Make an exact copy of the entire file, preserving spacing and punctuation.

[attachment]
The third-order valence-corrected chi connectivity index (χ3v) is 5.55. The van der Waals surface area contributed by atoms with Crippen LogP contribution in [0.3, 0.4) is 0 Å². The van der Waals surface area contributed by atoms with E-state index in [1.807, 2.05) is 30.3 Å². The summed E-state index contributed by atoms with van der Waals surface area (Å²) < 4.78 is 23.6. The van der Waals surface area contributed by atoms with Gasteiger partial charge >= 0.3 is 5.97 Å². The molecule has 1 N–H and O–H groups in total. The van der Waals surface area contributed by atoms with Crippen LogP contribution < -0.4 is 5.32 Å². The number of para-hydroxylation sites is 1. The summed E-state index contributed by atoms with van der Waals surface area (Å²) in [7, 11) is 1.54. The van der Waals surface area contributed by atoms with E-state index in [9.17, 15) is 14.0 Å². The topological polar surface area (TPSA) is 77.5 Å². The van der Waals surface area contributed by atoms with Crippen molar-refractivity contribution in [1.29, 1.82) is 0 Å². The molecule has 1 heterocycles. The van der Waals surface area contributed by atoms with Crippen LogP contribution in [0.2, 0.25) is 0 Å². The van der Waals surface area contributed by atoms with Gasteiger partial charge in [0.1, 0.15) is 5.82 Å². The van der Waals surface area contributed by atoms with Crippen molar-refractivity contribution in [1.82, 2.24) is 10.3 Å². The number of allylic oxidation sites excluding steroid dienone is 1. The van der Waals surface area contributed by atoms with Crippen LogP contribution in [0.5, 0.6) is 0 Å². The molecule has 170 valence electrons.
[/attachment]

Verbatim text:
The third-order valence-corrected chi connectivity index (χ3v) is 5.55. The van der Waals surface area contributed by atoms with Crippen LogP contribution in [0.3, 0.4) is 0 Å². The van der Waals surface area contributed by atoms with E-state index in [1.807, 2.05) is 30.3 Å². The summed E-state index contributed by atoms with van der Waals surface area (Å²) < 4.78 is 23.6. The van der Waals surface area contributed by atoms with Gasteiger partial charge >= 0.3 is 5.97 Å². The molecule has 1 N–H and O–H groups in total. The van der Waals surface area contributed by atoms with Crippen LogP contribution < -0.4 is 5.32 Å². The number of para-hydroxylation sites is 1. The summed E-state index contributed by atoms with van der Waals surface area (Å²) in [7, 11) is 1.54. The van der Waals surface area contributed by atoms with E-state index in [9.17, 15) is 14.0 Å². The topological polar surface area (TPSA) is 77.5 Å². The van der Waals surface area contributed by atoms with Crippen molar-refractivity contribution in [1.29, 1.82) is 0 Å². The molecule has 1 heterocycles. The van der Waals surface area contributed by atoms with Crippen LogP contribution in [0.2, 0.25) is 0 Å². The van der Waals surface area contributed by atoms with Gasteiger partial charge in [0.1, 0.15) is 5.82 Å². The van der Waals surface area contributed by atoms with Crippen molar-refractivity contribution in [1.82, 2.24) is 10.3 Å². The number of allylic oxidation sites excluding steroid dienone is 1. The van der Waals surface area contributed by atoms with Crippen LogP contribution in [0.5, 0.6) is 0 Å². The molecule has 170 valence electrons.